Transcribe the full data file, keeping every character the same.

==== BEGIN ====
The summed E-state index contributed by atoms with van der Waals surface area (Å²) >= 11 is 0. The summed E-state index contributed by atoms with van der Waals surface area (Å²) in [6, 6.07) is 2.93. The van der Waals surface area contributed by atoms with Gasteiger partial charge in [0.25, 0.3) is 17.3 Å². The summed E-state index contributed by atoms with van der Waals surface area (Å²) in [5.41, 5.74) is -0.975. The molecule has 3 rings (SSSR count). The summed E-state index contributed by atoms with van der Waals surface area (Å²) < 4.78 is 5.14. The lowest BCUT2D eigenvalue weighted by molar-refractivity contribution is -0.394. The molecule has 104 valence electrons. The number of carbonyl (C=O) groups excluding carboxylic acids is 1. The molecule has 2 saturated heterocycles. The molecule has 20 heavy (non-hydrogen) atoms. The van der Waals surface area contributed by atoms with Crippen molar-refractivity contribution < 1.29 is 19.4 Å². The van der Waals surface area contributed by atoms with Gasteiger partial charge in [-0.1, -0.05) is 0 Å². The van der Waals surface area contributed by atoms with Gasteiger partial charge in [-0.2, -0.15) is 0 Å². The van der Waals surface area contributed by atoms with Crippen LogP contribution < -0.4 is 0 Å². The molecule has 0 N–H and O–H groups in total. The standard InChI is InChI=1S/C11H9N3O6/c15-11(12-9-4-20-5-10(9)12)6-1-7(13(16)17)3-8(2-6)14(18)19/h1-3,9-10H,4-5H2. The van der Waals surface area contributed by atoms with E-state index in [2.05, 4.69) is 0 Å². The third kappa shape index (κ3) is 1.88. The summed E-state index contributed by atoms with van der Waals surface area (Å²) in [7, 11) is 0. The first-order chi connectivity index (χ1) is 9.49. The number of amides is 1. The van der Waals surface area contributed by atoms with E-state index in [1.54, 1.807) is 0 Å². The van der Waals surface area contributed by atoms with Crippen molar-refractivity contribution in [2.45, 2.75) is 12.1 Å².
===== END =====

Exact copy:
The summed E-state index contributed by atoms with van der Waals surface area (Å²) >= 11 is 0. The summed E-state index contributed by atoms with van der Waals surface area (Å²) in [6, 6.07) is 2.93. The van der Waals surface area contributed by atoms with Gasteiger partial charge in [0.25, 0.3) is 17.3 Å². The summed E-state index contributed by atoms with van der Waals surface area (Å²) in [5.41, 5.74) is -0.975. The molecule has 3 rings (SSSR count). The summed E-state index contributed by atoms with van der Waals surface area (Å²) < 4.78 is 5.14. The lowest BCUT2D eigenvalue weighted by molar-refractivity contribution is -0.394. The molecule has 104 valence electrons. The number of carbonyl (C=O) groups excluding carboxylic acids is 1. The molecule has 2 saturated heterocycles. The molecule has 20 heavy (non-hydrogen) atoms. The van der Waals surface area contributed by atoms with Crippen molar-refractivity contribution < 1.29 is 19.4 Å². The van der Waals surface area contributed by atoms with Gasteiger partial charge in [-0.1, -0.05) is 0 Å². The van der Waals surface area contributed by atoms with Gasteiger partial charge in [-0.2, -0.15) is 0 Å². The van der Waals surface area contributed by atoms with Crippen LogP contribution < -0.4 is 0 Å². The molecule has 0 N–H and O–H groups in total. The standard InChI is InChI=1S/C11H9N3O6/c15-11(12-9-4-20-5-10(9)12)6-1-7(13(16)17)3-8(2-6)14(18)19/h1-3,9-10H,4-5H2. The van der Waals surface area contributed by atoms with E-state index in [2.05, 4.69) is 0 Å². The third kappa shape index (κ3) is 1.88. The summed E-state index contributed by atoms with van der Waals surface area (Å²) in [7, 11) is 0. The first-order chi connectivity index (χ1) is 9.49. The number of amides is 1. The van der Waals surface area contributed by atoms with E-state index in [1.54, 1.807) is 0 Å². The van der Waals surface area contributed by atoms with Crippen molar-refractivity contribution in [2.45, 2.75) is 12.1 Å².